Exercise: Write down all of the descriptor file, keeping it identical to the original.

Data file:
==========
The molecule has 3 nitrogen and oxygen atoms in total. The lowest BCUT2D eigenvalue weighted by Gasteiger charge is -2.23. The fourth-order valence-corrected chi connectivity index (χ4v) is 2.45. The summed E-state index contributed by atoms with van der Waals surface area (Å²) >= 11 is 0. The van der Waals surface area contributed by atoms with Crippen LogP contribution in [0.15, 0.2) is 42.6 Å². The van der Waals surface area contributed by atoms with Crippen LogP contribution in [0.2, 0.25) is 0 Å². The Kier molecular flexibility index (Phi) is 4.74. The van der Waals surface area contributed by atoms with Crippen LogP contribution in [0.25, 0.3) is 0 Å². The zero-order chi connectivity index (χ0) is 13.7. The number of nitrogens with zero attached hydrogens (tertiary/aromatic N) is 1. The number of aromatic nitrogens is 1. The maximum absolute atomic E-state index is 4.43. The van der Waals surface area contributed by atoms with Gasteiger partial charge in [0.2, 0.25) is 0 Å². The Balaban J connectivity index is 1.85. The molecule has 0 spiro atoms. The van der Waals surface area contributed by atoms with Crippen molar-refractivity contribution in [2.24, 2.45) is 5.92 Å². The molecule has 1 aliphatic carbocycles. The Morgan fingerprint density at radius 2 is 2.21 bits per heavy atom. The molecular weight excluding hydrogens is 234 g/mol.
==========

The molecule has 3 nitrogen and oxygen atoms in total. The lowest BCUT2D eigenvalue weighted by Gasteiger charge is -2.23. The fourth-order valence-corrected chi connectivity index (χ4v) is 2.45. The summed E-state index contributed by atoms with van der Waals surface area (Å²) >= 11 is 0. The van der Waals surface area contributed by atoms with Crippen LogP contribution in [0.15, 0.2) is 42.6 Å². The van der Waals surface area contributed by atoms with Crippen LogP contribution in [0.2, 0.25) is 0 Å². The Kier molecular flexibility index (Phi) is 4.74. The van der Waals surface area contributed by atoms with Crippen LogP contribution in [0.25, 0.3) is 0 Å². The zero-order chi connectivity index (χ0) is 13.7. The number of nitrogens with zero attached hydrogens (tertiary/aromatic N) is 1. The number of aromatic nitrogens is 1. The maximum absolute atomic E-state index is 4.43. The van der Waals surface area contributed by atoms with Gasteiger partial charge in [0.2, 0.25) is 0 Å². The Balaban J connectivity index is 1.85. The molecule has 0 spiro atoms. The van der Waals surface area contributed by atoms with Crippen molar-refractivity contribution in [2.24, 2.45) is 5.92 Å². The molecule has 1 aliphatic carbocycles. The Morgan fingerprint density at radius 2 is 2.21 bits per heavy atom. The molecular weight excluding hydrogens is 234 g/mol.